We walked up the short path to the handmade death defying wobbling concrete steps that were now a skating rink. He took my head in his hands and kissed me. In fact he kissed me a lot. Yes, he kissed me so much he wanted more.

Instead of being in lust, angry thoughts suddenly flooded my brain of how badly he had treated me in the past. I suddenly started to rage that if I wasn’t 100 pounds thinner he wouldn’t be kissing me right now. In reality I was aiming for the snow bank on the right when I poked him hard,  but instead he fell down the icy concrete steps. Yes, the very same steps I had fallen down years ago and cracked my head open. Golden Boy lay there and was most definitely knocked out. In fact he was knocked out good and cold, like the freezing rain that was coming down quickly.

I called my father to drive him to the hospital. He was fine, except he had one problem. He was having a hard time remembering anything. Everyone blamed the slippery conditions and no one even thought that a former chubby stood up for herself that night. Yes, she had given her all for every other high school or college girl that had loved a Golden Boy once in her life and was treated badly.

So after that I never really celebrated New Year’s Eve again. I decided what happened that night was enough for me. I mean, you only get once chance sometimes in life, and that was it. So now every New Year’s Eve I celebrate with Dick Clark and remember. When I see his name pop up on Classmates.com, I smile. I smile that same sinister smile the night Golden Boy became not so golden and ‘slipped’ down the wobbly concrete stairs. I bet after forty years he isn’’t so golden anymore. Frankly I bet he is a tad tarnished.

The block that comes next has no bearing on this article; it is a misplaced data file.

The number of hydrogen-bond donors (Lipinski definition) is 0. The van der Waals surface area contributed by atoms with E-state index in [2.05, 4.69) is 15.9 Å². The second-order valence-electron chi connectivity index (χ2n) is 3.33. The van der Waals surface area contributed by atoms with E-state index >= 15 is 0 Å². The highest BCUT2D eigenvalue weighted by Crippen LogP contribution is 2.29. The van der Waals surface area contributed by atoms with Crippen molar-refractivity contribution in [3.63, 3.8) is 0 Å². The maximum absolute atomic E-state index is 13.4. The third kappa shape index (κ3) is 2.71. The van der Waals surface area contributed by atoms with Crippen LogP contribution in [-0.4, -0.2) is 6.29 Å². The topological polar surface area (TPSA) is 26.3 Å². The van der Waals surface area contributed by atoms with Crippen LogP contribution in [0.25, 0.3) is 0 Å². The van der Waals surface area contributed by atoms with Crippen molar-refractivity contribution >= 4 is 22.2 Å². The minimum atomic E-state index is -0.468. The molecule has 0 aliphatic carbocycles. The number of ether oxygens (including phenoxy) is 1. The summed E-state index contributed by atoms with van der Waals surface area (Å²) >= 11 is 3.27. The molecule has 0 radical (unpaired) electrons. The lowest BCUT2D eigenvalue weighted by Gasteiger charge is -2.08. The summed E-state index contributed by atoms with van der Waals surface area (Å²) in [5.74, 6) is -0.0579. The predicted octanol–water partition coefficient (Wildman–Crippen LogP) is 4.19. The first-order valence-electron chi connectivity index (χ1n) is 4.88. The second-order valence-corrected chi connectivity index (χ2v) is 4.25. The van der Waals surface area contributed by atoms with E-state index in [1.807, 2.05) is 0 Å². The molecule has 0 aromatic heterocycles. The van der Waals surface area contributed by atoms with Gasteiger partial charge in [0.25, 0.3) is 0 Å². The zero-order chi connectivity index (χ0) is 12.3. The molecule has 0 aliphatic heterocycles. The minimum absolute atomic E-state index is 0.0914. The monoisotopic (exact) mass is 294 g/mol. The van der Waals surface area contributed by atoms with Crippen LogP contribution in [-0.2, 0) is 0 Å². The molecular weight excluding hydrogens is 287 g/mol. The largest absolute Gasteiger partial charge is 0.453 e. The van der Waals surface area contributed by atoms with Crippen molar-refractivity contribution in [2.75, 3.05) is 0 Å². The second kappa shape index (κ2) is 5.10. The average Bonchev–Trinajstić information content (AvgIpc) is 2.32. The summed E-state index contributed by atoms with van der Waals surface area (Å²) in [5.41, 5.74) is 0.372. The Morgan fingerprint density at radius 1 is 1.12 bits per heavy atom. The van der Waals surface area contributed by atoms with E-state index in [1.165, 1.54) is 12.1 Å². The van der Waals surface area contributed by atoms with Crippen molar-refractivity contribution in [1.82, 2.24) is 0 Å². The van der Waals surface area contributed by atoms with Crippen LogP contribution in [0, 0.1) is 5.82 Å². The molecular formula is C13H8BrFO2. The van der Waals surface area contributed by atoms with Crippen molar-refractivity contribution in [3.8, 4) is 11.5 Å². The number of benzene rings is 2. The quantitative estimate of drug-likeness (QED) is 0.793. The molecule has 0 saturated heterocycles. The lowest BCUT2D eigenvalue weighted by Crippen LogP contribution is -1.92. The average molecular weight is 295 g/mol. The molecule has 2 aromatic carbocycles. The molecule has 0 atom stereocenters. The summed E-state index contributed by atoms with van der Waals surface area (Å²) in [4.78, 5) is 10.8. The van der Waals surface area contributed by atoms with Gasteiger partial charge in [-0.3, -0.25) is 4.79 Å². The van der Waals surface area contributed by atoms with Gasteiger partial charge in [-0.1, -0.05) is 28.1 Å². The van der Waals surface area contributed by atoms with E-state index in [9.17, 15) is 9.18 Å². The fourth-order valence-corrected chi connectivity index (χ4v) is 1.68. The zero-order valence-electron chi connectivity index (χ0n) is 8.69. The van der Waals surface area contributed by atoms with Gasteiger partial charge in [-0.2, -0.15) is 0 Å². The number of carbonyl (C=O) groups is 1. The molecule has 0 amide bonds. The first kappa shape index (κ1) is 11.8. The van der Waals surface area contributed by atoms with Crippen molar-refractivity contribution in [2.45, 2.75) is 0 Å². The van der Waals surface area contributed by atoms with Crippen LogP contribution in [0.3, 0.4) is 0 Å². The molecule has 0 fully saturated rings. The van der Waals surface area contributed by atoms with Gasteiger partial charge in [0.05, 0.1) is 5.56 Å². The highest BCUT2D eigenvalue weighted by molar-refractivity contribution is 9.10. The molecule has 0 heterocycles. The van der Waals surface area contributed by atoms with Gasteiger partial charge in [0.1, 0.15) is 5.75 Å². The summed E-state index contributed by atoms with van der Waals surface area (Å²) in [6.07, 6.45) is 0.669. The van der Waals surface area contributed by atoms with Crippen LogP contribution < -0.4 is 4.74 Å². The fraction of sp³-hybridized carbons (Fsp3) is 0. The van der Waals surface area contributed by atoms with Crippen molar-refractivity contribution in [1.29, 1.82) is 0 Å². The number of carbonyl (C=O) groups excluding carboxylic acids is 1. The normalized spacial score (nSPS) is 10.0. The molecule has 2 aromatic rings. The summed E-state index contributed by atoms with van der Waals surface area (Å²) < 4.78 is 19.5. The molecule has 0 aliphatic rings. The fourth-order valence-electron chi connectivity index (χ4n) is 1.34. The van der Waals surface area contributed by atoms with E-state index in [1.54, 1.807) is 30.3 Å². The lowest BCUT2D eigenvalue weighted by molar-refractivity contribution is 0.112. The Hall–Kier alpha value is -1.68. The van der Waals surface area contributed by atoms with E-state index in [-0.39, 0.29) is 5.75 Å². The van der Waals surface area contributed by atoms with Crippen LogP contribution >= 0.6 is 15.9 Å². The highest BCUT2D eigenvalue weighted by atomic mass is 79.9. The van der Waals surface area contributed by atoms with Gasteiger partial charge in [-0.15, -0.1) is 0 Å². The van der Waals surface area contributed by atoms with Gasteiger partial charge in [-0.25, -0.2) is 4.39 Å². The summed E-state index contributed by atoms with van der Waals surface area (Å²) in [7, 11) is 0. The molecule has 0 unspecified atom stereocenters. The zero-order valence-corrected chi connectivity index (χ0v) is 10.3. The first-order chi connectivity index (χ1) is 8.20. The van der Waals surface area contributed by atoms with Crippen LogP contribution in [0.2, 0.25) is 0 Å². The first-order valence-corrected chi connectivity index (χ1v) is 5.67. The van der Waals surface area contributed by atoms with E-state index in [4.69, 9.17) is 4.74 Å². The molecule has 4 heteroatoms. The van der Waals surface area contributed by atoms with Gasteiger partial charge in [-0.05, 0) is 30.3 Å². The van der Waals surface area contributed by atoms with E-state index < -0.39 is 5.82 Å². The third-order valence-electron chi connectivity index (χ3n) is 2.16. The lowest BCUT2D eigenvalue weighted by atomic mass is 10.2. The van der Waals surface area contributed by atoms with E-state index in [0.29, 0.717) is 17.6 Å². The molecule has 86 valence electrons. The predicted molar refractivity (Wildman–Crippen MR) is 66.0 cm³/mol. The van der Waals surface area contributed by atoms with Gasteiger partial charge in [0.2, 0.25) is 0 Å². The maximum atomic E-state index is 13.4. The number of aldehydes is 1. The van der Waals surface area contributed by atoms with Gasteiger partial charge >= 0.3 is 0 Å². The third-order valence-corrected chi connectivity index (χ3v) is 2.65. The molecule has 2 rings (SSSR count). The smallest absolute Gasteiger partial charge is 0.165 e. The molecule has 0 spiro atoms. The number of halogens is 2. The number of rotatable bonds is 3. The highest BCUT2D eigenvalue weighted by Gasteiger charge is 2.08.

This was first published as a prize winner in a competition for the East Bay Express in 2009 and the illustration in the centre is from the East Bay Express.

Memories of that evening



Groovy Hints on How to Catch and Keep a Boy – 60’s style




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Yesterday I found an old yellowed book that was hidden away, and by its dog-eared condition I had used it well. Not being the most attractive girl in school my “crushes” were legendary and they carried on for years. One of my “prey” was a local French Canadian boy whose name was Alain Jacques. I stalked him for almost two years in High School and now I look back on it and feel terrible that this poor guy was put in such an awkward position.


“Sew yourself a big fun bold print dress- and make a necktie to match for him.”

I designed and made most of my own clothes from the age of 12 on, and they were styles you might not even wear on Halloween. One day I remember walking into the local hangout in a baby blue floor length Granny Dress (6 months before they were popular), white go- go boots and a buck tooth smile. In my narrow little fashionista mind I was sure Alain would swoon over me immediately. But once he took a good look at me I could tell there was no way I was ever going to be asked to make him a matching tie.

“Does this boy play the guitar? Ask him to drill a small hole in one of his guitar picks and wear it around your neck.”